(CNN) — As businesses remain closed during the coronavirus pandemic, an unrelenting jobs crisis continues to push Americans onto unemployment rolls.
Another 5.2 million workers filed for their first week of unemployment benefits last week, according to the US Department of Labor, bringing the total number of Americans who have filed initial jobless claims to around 22 million, or roughly 13.5% of the labor force, since March 14.
Overall, the last four weeks have marked the largest and most dramatic rise in claims on record since the Labor Department started tracking the data in 1967.
Other jobs crises have played out far more slowly. In the Great Recession, for example, it took two years for 8.6 million Americans to lose their jobs.
This time, mass layoffs and furloughs came suddenly as states enacted lockdowns of all but essential businesses to slow the spread of the coronavirus pandemic.
The country’s official unemployment rate, which climbed to 4.4% in March, from a historic low of 3.5% in February, is now expected to hit double-digits in April.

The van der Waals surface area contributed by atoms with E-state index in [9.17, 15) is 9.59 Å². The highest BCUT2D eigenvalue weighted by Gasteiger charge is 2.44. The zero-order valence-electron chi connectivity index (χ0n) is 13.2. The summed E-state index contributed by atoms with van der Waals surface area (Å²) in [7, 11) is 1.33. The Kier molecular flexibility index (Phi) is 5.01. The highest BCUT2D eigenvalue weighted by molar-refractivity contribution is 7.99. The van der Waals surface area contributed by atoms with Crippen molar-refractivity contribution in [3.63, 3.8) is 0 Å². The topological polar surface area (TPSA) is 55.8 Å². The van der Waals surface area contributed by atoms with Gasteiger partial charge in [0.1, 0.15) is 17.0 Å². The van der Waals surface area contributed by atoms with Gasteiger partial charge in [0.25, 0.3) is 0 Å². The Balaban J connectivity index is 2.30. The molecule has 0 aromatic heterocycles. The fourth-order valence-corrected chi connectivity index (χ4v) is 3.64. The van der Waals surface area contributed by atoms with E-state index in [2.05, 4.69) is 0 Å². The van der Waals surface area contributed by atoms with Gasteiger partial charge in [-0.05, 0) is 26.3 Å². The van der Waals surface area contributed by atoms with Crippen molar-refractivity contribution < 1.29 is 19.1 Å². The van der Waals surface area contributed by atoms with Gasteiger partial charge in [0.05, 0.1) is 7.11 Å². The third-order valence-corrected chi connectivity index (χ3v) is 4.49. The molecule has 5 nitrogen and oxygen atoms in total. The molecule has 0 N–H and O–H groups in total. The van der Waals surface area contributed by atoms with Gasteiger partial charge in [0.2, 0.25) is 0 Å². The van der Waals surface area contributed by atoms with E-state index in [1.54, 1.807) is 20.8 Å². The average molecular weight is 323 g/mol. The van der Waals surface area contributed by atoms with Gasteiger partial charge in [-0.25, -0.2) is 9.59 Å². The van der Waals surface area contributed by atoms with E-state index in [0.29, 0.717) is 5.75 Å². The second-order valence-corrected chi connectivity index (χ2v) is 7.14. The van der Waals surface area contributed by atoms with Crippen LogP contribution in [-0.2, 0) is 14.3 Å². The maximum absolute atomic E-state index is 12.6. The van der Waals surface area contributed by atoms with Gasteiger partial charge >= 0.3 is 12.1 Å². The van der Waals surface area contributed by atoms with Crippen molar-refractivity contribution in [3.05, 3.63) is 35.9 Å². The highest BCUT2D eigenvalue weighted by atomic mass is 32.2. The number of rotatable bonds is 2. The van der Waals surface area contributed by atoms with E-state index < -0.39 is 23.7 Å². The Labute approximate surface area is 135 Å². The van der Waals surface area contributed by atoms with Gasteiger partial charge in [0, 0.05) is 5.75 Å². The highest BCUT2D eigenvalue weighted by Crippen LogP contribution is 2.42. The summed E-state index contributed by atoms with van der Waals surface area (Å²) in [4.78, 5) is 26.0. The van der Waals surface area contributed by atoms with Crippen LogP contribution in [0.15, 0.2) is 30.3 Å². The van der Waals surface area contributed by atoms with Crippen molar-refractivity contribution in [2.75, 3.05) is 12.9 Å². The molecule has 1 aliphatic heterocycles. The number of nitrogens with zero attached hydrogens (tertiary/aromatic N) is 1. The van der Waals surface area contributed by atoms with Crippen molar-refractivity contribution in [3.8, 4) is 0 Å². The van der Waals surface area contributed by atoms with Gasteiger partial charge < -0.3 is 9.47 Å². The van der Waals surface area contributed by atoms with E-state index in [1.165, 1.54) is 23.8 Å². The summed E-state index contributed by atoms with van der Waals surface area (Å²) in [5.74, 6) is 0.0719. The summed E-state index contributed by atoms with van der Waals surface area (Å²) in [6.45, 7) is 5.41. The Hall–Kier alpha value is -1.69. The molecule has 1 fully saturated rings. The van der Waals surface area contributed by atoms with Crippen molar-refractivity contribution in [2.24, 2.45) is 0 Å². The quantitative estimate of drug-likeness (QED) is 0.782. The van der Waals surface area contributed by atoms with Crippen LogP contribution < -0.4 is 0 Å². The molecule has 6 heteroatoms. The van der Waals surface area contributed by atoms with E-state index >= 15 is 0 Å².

Many economists believe that spike in unemployment will be temporary and that many — but not all — of the lost jobs will come back when the coronavirus crisis is over. But ultimately, their forecasts are highly uncertain, and the economic recovery will depend on the course of the virus.
A shock to America’s unemployment system
Meanwhile, skyrocketing claims continue to overwhelm state labor departments. Many state agencies are hiring additional workers and rushing to push out technology updates to tend to the applications.
Soon, some states are also expected to run low on funding for unemployment benefits.
Six states — including New York, which has the highest number of cases in the US — can only fund up to 10 weeks of unemployment benefits from their state coffers before money runs out and they have to turn to the federal government for additional funding, according to a recent estimate from the Tax Foundation.
Congress also extended unemployment benefits to include self-employed people and gig workers. Many of those workers have said they’re struggling to access those benefits, however, because of processing delays and systems that were not equipped to handle applications from self-employed workers.
— CNN’s Tami Luhby and CNN Business’ Clare Duffy contributed to this report.